The Principal Resident Magistrate’s Court in Lilongwe yesterday dismissed an application by lawyer for Rwandan genocide suspect Vincent Murekezi to dismiss the extradition process, arguing the case is beyond the lower court’s jurisdiction.
In his preliminary objections during the morning court sessions, defence lawyer Wapona Kita discredited the court, saying it had no powers to handle the extradition case.
He further challenged principal resident magistrate Patrick Chilunga Chirwa to produce evidence that he had authority (from the minister) to handle the case.
He asked: “Magistrate courts have no powers or jurisdiction over extradition proceedings. If they are to do so, they are supposed to do that under the statutes of Parliament.
“Do you have an authority from the minister to handle this case? We are sitting here illegally. Show us any written law that gives your court powers to handle this case?”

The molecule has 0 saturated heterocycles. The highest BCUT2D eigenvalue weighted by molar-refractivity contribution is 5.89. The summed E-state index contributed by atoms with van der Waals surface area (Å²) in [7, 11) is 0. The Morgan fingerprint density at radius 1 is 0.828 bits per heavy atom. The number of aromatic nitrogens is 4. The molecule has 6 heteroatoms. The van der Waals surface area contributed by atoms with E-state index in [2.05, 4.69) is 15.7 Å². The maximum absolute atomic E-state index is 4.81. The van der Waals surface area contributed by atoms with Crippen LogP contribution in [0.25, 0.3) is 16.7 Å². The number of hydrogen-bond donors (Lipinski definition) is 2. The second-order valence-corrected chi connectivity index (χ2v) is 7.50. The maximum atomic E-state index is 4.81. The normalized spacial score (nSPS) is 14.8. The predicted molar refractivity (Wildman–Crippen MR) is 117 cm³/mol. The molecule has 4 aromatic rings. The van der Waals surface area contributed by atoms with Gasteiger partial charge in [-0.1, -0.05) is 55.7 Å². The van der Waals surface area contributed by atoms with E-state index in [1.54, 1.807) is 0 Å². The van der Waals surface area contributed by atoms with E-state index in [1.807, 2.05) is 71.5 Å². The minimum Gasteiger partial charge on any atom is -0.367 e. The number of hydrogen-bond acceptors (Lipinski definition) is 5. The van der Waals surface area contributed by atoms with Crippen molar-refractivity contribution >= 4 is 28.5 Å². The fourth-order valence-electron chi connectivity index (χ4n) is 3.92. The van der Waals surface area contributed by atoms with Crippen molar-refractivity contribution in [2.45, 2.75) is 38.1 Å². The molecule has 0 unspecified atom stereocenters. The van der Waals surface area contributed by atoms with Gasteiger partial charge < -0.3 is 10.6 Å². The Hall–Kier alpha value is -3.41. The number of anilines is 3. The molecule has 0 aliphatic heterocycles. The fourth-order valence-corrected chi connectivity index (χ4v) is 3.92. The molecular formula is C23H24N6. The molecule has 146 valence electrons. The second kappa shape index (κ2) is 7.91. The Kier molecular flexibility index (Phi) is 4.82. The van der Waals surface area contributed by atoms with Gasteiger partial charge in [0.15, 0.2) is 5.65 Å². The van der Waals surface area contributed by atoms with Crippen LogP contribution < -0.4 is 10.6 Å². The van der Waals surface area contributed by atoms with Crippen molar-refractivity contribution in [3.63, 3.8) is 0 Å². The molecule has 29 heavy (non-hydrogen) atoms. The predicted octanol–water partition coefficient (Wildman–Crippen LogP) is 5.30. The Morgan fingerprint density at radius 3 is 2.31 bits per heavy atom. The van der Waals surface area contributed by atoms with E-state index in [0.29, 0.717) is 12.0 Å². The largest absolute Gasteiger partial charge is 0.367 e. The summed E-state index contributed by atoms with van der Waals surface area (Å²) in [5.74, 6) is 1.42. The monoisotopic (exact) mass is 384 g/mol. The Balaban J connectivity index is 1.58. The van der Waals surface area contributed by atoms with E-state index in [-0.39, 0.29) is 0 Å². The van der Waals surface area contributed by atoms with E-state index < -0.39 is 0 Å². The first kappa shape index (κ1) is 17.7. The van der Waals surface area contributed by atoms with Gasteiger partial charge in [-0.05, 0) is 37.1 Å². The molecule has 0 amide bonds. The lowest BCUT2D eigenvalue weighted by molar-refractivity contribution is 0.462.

Kita further hit at the State, saying it flouted laid down procedures when it arrested Murekezi without a valid “warrant of arrest from any court in this country”.
He also argued that genocide is not an extraditable offence; hence, the State could be labouring in vain over the matter.
“Rwanda is not a designated country for extradition,” said Kita.
But senior assistant chief State advocate Steven Kayuni fought back, saying the defence team was merely trying to mislead the court on the matter.
He said under the London Scheme for Extradition, Customary and International Law and Malawi’s Extradition Act empowers Malawi to arrest and extradite people suspected to have taken part in some criminal activities in their native countries.
Police arrested Murekezi on December 8 2016 after a grouping calling itself Concerned Citizens piled pressure on government to have the Rwandese extradited over genocide case. n